“The ideas of economists and political philosophers, both when they are right and when they are wrong, are more powerful than is commonly understood. Indeed, the world is ruled by little else. Practical men, who believe themselves to be quite exempt from any intellectual influences, are usually the slaves of some defunct economist. Madmen in authority, who hear voices in the air, are distilling their frenzy from some academic scribbler of a few years back… soon or late, it is ideas, not vested interests, which are dangerous for good or evil.”
John Maynard Keynes
This often quoted Keynes’ insight is a constant reminder to us on the power of economists’ ideology in the modern production system. The impact of this ideology, more than anything else, is well manifested in the current economic and environmental crisis.
It is in human nature to look for some justification to our actions. Economists traditionally provided justification to a mode of production that then becomes accepted without question until flaws start to emerge. Centrally planned economies drew justification from Marxism until its eventual demise. Free-market economies draw justification from neoclassical economics. The present economic crisis and on-going environmental degradation have alerted economists to question the received wisdom of neoclassical economic theory. Alan Greenspan admitted that his view of the free market was flawed. George Soros questioned the usefulness of the theory of market equilibrium “…that the defect was inherent in the system – contradicts the prevailing theory, which holds that financial markets tend towards equilibrium.” Dani Rodrik blames economists, not economics, for relying on highly unrealistic mathematical models that sacrifice relevance for technical rigor.
In fact, the problem runs much deeper; the problem lies with the basic economic dictum itself. The basic economic dictum of neoclassical economics states that when selfish, self-interested individuals try to maximize their own welfare in a free market environment they unknowingly bring about a “virtuous” world where everyone becomes materially better-off. Although it is true that free-market capitalism has produced an unprecedented amount of material wealth in the world and lifted many out of poverty, the overall outcome has not been all that virtuous.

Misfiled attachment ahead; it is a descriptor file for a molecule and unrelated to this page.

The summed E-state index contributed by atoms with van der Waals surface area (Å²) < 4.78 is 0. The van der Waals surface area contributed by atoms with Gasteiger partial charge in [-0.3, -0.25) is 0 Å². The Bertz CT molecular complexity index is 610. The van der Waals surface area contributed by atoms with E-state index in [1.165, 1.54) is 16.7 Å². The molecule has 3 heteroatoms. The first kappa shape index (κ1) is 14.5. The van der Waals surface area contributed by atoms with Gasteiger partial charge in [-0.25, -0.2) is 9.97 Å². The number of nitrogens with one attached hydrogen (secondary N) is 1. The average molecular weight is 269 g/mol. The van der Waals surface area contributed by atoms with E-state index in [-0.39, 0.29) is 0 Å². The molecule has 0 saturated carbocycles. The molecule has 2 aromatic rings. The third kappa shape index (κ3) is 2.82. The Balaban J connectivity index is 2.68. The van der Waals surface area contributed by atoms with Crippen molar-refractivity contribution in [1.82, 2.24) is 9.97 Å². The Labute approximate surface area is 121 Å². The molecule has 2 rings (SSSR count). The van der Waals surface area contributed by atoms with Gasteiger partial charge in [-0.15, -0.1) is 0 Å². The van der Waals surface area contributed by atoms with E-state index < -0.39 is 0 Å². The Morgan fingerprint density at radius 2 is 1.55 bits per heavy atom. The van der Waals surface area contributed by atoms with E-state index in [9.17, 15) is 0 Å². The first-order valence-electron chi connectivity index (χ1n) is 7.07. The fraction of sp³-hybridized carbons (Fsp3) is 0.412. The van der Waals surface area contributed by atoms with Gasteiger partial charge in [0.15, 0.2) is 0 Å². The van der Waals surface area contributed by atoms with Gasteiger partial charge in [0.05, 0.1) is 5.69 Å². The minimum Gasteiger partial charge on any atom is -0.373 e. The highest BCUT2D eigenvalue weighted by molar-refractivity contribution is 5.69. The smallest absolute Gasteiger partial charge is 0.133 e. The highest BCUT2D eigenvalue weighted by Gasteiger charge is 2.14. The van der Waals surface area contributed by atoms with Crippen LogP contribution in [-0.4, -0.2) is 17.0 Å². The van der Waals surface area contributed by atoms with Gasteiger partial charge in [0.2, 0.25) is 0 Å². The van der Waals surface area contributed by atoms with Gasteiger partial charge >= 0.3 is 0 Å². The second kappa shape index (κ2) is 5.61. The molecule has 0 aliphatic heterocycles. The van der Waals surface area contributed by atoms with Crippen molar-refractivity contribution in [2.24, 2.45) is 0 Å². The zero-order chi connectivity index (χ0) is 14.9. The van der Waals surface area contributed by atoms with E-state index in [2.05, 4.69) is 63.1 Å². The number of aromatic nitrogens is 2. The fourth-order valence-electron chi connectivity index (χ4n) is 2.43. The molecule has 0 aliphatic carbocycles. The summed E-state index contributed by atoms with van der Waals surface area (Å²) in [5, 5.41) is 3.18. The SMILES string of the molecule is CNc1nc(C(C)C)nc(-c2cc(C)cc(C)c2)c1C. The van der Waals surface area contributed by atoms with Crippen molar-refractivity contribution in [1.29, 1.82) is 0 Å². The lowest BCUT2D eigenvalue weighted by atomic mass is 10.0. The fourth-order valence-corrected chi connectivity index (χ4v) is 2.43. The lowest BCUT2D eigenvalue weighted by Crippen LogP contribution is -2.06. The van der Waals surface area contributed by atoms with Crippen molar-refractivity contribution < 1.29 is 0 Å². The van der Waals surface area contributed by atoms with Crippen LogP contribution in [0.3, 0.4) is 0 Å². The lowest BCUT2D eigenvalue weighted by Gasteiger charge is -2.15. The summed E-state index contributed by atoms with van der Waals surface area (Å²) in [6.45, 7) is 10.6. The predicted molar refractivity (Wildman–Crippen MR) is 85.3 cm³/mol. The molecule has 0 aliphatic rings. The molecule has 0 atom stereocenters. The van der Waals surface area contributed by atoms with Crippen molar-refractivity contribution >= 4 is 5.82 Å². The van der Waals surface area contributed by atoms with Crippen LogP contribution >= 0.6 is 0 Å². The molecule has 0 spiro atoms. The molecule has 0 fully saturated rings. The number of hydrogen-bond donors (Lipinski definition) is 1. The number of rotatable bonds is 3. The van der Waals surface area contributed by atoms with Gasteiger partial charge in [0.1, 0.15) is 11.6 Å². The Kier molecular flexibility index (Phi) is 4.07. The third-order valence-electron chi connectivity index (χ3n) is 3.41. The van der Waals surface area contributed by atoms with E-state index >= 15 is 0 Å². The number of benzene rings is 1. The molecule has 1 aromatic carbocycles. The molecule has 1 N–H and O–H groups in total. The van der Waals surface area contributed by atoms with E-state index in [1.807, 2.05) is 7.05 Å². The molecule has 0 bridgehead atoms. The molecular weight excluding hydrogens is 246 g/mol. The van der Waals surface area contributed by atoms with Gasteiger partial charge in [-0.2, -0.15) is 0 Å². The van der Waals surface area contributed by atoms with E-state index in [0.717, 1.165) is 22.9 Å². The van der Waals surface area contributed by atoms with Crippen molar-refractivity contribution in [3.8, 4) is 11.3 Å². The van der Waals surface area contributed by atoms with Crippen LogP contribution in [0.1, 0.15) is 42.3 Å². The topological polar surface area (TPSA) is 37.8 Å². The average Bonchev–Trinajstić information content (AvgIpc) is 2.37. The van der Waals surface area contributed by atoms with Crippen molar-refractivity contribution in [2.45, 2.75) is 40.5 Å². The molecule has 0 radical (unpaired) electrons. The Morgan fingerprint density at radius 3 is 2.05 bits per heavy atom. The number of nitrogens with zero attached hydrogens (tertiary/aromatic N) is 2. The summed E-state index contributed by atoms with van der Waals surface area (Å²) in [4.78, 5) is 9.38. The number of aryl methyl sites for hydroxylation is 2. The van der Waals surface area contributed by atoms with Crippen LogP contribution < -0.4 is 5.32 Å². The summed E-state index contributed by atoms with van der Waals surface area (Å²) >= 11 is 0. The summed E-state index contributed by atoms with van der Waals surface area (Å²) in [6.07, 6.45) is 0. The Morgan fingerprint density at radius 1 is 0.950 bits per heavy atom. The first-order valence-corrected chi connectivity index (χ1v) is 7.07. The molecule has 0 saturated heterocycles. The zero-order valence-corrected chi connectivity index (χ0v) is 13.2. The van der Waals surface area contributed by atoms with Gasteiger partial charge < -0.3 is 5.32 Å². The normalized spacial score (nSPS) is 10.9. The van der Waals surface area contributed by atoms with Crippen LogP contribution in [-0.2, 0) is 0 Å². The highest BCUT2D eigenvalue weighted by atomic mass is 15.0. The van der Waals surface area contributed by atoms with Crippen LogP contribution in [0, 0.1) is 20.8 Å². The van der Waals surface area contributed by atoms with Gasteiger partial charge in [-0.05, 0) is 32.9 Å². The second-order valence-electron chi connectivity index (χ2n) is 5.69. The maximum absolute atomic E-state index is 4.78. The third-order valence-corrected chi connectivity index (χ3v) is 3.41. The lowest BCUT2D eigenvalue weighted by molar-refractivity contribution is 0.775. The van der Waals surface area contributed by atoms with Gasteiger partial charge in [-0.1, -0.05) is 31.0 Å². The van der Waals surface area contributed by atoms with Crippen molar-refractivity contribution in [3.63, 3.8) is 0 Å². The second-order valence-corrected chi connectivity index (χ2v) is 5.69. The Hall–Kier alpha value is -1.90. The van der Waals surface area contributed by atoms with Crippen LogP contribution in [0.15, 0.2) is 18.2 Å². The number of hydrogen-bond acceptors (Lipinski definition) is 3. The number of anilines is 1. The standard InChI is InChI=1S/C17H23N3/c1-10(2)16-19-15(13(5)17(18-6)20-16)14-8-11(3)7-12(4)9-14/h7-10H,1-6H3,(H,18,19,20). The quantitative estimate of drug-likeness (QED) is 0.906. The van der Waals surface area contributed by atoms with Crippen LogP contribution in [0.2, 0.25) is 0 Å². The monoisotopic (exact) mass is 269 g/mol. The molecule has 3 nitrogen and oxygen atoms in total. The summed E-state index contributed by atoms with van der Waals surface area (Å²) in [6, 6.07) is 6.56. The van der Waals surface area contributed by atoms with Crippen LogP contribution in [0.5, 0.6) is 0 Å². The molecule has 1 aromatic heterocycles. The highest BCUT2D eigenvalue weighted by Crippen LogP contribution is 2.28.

Two assumptions underlie the basic economic dictum. The first is that humans are selfish. The implicit second is that when selfish individuals engage in their rational optimizing calculus they can ignore the larger social, cultural, and natural environment that surrounds them. Quite contrary to some prominent gurus of unregulated free-market capitalism, assumptions are not innocuous. This cuts across disciplines. A good example comes from immunology. Before Polly Matzsinger, a fascinating lady, made a paradigm shift by proposing the danger theory of immunology, medical prescriptions relied on the so called self-nonself model that assumes that our immune system knows what is foreign to the body and what is not and responds accordingly. The outcome of this assumption has been that patients under certain medical procedures such as transplantation have to undergo heavy immuno-suppressive medications that expose them to other risks. Such prescriptions may find their way out under the danger theory once its full implications are understood.
Let us examine the two assumptions that underlie the basic economic dictum. The first – that humans are selfish – leads to a debatable philosophical and scientific question: “are humans innately selfish?” Those who align with Darwinian morality may argue that the altruism we observe all around us is an outcome of selfishness; reciprocity is needed for individual survival. It may well be the case that societies codified certain values in the form of religions and other social norms and customs to prevent them from disintegrating into chaos as a result of the inherent drive in humans to promote their self-interest above all. But one may also make a case that every individual possesses both selfish and altruistic characteristics and what society and the prevailing economic system promotes at any one time becomes the dominant trait.